Write a 1 page paper on discussion board week 6. Stigmatization of the Mentally Ill: What Jesus Might Have Said and Done October 19, Stigmatization of the Mentally Ill: What Jesus Might Have Said and Done

Some people find it hard to acknowledge the presence of mental illness in Western society because of various social and individual reasons. Two of these social reasons are a meritocratic culture and religious views that connect mental illness with lack of personal responsibility and sins, respectively. Rüsch, Todd, Bodenhausen, and Corrigan (2011) learned from their survey that a meritocratic worldview and Protestant work ethics tend to blame people with mental illness for their sickness by thinking that they are not working hard enough to get healed and to manage their personal affairs, and that their sins and guilt resulted to their mental illness. Furthermore, Couture and Penn (2013) and Corrigan (2000) showed that lack of interpersonal contact with and having negative experiences of or stereotypes about people with mental illness further make some individuals think that mentally ill people cannot be trusted and that they are dangerous and do not have a strong sense of responsibility.

With these negative perceptions from society, sometimes even from loved ones, people with mental illness will find it difficult to talk about depression, anxiety, and psychosis with others, including mental health professionals (Couture & Penn, 2013, p. 292). They will no longer discuss their mental illness because of fear of stigma and discrimination. The consequences of not helping or ignoring people with mental illness on a grand scale are the reinforcement of stigma and discrimination against them that can lead to a lower quality of life (Corrigan, 2000, p. 48), negative feelings of anger and feeling hurt, and lower self-esteem (Couture & Penn, 2013, p. 291). Essentially, the more that they are ignored, the worse their mental illnesses will become.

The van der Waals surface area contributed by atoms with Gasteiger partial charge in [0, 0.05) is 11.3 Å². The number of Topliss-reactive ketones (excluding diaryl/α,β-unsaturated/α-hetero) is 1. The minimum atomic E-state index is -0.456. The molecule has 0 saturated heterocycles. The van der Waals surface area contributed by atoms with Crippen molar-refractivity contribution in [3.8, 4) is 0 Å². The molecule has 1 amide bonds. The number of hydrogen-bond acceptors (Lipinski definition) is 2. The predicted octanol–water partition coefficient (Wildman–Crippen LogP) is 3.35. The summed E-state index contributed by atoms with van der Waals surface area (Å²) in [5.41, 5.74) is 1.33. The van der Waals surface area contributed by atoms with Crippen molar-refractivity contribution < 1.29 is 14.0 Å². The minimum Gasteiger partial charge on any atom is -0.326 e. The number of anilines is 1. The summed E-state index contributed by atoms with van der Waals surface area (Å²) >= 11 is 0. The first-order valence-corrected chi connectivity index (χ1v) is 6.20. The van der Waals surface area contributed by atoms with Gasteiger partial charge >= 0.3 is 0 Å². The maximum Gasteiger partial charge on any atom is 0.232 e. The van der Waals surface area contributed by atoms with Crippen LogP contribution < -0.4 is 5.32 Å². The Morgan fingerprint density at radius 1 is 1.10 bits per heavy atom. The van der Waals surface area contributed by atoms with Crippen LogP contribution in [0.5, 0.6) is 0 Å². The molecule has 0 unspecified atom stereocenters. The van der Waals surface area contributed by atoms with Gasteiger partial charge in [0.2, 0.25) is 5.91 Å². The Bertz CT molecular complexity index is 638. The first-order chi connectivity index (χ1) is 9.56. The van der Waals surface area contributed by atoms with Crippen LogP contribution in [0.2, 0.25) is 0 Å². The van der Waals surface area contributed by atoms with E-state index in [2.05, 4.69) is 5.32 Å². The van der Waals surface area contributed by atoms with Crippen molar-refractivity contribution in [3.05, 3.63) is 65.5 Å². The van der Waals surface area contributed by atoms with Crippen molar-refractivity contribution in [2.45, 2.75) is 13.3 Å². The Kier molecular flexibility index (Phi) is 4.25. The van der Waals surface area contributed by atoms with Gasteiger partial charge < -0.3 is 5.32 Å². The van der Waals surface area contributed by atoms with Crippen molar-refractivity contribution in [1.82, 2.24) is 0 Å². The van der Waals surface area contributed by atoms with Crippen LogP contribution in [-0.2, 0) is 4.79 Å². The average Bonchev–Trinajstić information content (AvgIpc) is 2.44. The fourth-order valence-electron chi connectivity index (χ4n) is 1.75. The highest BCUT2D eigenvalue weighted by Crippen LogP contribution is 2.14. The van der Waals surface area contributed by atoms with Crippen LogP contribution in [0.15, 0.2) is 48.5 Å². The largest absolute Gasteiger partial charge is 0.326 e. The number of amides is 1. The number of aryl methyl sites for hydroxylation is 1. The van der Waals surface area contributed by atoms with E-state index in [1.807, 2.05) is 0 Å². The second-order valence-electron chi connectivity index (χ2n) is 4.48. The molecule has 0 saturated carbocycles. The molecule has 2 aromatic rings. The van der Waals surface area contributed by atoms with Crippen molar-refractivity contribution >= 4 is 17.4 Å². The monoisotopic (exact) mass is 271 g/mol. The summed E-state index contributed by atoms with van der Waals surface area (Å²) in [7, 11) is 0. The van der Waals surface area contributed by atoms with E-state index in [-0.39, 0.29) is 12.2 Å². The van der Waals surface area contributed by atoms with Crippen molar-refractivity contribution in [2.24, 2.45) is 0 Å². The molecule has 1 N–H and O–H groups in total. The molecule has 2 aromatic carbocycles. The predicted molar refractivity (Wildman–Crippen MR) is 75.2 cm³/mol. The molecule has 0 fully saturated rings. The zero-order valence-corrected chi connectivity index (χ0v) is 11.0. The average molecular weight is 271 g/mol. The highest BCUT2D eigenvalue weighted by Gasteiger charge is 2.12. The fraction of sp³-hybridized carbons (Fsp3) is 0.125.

Jesus Christ might have said to the mentally ill that nothing is impossible with God. He might have told them: “Come to me, all you who are weary and burdened, and I will give you rest” (Matthew 11:28). He stresses that God will help them heal from within. In addition, the Bible shows how praying and asking for God’s help is important in curing mental illness. Psalm 34:17-18 says: “The righteous cry out, and the Lord hears them. he delivers them from all their troubles. The Lord is close to the brokenhearted and saves those who are crushed in spirit.” Jesus might have guided the mentally ill to cure through building and strengthening their faith in God and His power.


Corrigan, P.W. (2000). Mental health stigma as social attribution: Implications for research methods and attitude change. Clinical Psychology Science and Practice, 7, 48-67.

Couture, S.M., & Penn, D.L. (2013). Interpersonal contact and the stigma of mental illness: A review of the literature. Journal of Mental Health, 12(3), 291-305. Retrieved from http://www.brown.uk.com/stigma/couture.pdf

Rüsch, N., Todd, A., Bodenhausen, G., & Corrigan, P. (2011, April 1). A widespread stigma. Kellogg Insight. Retrieved from http://insight.kellogg.northwestern.

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